Leveraging Technology For Social Impact


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An emerging generation of leaders and changemakers from all over the world are harnessing the power of online and mobile technology to bring about significant positive social change, most especially to the world’s poor with limited or no access to such technology. Examples abound such as Kiva, where in just over four years, have managed to raise $100 million in the form of microloans for entrepreneurs in developing countries (and most recently, to entrepreneurs based in the US); to organizations such as Cell-Life and SIMpill in South Africa leveraging mobile SMS technology to revolutionize healthcare delivery for patients with HIV/AIDS and TB respectively.

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  • What does Social Change have go do with Technology?DISCUSS HOW THIS TALK RELATES TO TECHNOLOGYsocial impact of technologySocial Innovation Generation, Laurel CentreSocial changePOWER TALK – present new ideas and perspectives
  • However, let me begin by talking about why I am here in the first place… my passionsYOUNG PEOPLEpower and opportunities like never before to affect positive change in the worldat the tip of our fingersWHAT DOES THIS CHANGE LOOK LIKE?HOW DO YOU BRING IT DOWN TO REALITY?HOW DO YOU LEVERAGE TECHNOLOGY?RISE OF THE SOCIAL ENTREPRENEUR
  • KIVA2003 – Jessica Jackley and Matt FlanneryStanford Business School – heard Muhammad Yunus speakTraveled and worked in Africa with a nonprofit organization, interviewed entrepreneursFound that the lack of access to capital was cited as an increasing problemFounded Grameen Bank, banker of the poor2005 – Launched Kiva initially as a personal pilot projectleverage the internet, e-commerce, easy for people to provide loansKiva – Swahili$100 million
  • GRAMEEN PHONESSeen the possibility of the world’s poor as viable borrowers, what if we were to consider them as partners in generating revenue?With more than 20 million subscribers (as of June 2008)[4], Grameenphone is the largest cellular operator in the country.Generating revenue – women operating and offering phone services in rural parts of Bangladesh as a service that people will pay forFarmer can work play an active role in the market, can reach out to more peopleHealthcare – applications which we will se later on160 million people; IqbalQuadir - connecting 80 million rural Bangladeshi -- and to become a champion of bottom-up development.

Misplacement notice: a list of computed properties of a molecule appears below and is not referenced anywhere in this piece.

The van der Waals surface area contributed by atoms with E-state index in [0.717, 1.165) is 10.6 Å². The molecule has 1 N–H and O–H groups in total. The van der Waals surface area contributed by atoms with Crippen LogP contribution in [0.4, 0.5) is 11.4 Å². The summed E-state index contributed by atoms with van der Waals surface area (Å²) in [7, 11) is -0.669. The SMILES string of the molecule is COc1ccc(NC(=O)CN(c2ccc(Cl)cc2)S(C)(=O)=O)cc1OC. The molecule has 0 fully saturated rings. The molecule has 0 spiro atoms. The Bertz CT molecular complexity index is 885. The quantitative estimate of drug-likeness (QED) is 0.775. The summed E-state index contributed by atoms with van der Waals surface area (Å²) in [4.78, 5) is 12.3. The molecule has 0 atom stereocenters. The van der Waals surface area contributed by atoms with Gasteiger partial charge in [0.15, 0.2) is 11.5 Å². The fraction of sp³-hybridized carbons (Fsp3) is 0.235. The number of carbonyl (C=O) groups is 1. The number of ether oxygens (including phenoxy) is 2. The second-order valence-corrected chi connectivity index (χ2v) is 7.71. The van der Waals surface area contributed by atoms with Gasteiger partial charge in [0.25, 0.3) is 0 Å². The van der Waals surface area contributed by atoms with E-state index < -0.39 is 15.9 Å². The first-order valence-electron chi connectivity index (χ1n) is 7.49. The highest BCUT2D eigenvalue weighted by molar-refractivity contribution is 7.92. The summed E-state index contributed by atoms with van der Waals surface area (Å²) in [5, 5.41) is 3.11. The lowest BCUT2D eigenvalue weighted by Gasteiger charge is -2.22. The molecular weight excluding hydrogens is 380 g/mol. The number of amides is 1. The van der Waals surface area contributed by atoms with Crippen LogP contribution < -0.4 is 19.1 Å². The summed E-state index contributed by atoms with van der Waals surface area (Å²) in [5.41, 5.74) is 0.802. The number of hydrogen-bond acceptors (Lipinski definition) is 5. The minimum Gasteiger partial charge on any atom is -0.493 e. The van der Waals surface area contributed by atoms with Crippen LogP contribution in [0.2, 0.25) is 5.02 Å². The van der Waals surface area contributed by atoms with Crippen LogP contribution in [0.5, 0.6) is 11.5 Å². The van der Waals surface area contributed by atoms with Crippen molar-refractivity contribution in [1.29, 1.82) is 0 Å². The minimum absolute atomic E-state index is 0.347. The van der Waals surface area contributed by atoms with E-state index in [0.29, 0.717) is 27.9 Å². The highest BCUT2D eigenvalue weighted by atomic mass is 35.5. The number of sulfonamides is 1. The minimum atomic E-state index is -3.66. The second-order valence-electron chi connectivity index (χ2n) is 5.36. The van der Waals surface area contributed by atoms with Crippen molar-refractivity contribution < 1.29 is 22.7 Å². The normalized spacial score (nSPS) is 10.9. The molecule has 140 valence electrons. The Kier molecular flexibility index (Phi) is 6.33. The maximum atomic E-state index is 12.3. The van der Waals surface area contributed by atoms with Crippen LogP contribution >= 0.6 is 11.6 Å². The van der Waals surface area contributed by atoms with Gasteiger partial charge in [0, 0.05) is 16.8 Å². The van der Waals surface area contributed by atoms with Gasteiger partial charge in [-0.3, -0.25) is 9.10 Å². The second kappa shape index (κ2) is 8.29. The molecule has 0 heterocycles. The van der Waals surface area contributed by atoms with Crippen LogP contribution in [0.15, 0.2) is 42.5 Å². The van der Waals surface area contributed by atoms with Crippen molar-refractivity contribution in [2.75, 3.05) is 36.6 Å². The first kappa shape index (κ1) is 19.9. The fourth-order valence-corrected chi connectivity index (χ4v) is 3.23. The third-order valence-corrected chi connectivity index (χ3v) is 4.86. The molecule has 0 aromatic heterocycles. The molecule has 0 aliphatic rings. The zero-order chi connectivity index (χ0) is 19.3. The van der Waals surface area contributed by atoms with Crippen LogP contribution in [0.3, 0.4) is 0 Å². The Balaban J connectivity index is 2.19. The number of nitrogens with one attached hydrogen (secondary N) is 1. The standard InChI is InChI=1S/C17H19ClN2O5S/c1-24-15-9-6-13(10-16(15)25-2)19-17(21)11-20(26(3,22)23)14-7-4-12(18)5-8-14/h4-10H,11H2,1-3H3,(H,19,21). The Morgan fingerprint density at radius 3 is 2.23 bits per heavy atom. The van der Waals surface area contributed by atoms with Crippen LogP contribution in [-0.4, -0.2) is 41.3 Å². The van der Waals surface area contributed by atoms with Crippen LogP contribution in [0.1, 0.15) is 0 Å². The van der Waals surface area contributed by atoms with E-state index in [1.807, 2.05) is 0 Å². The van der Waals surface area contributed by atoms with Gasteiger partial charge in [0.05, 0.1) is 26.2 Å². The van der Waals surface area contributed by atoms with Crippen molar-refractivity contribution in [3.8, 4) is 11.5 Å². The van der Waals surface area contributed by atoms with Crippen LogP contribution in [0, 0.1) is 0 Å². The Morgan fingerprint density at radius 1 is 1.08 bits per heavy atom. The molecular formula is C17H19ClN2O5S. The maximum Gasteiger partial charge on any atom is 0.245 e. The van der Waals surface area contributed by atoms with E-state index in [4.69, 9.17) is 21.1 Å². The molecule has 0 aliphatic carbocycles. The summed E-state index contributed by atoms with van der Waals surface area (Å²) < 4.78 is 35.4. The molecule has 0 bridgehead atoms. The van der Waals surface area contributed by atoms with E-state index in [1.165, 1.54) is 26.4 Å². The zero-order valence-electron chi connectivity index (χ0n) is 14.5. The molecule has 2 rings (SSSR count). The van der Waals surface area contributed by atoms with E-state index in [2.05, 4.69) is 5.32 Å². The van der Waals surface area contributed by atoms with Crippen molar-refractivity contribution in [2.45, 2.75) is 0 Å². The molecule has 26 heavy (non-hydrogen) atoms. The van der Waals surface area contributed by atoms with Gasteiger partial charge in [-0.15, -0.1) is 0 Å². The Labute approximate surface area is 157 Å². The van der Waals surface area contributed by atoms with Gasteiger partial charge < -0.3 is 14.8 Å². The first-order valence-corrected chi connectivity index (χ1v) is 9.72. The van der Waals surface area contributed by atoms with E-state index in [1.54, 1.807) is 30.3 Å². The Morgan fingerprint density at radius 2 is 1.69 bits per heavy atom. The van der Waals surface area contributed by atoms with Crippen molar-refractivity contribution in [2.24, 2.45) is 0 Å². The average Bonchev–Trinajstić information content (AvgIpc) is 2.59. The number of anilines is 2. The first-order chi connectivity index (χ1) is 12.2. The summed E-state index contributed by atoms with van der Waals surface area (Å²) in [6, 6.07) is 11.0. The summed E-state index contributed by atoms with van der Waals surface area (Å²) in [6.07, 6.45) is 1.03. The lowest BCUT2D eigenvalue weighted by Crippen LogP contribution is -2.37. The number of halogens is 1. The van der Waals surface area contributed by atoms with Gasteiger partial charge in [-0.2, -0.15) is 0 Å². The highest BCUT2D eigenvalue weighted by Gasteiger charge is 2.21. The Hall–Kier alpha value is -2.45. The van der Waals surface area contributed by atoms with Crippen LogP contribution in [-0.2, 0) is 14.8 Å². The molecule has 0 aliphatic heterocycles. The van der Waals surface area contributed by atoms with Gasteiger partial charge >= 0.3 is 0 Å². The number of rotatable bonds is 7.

• HAITIUS State Department and Red Cross7.0 magnitude earthquake Mobile giving vs. telethon of days past
  • FOCUS ON AFRICAMobile penetration across AfricaPresentation by Erik Hersman did at PICNIC 08 in Amsterdam Information adapted from the World Information Cellular ServiceSouth Africa leading with 98.4% penetration, in a country of close to 50 million people
  • Projections for Growth in African mobile subscribers 550 million in 2012
  • Cell-LifeCellphone for HIV is a project of Cell-Life to use mobile technology to strengthen the HIV sector. In South Africa there are approximately 36 million active cellphone users, and around 80% of all youth and adults have a cellphone. While there are many companies making money from ringtones and picture downloads, there are very few socially relevant or developmental services. This project will explore how a range of cellphone services can provide information and communication services that are useful to people infected or affected by HIV. The project will work in many areas of HIV: Mass messaging for prevention; Mass information for positive living; Linking patients and clinics; Peer-peer support and counselling; Building organisational capacity of HIV-related organisations;Hypotheses for Cellphones and HIV preventionCellphone messaging can potentially promote the changing of attitudes e.g. regular SMS from famous HIV+ people talking against stigma, or reminding people feel that AIDS is treatable and HIV preventable.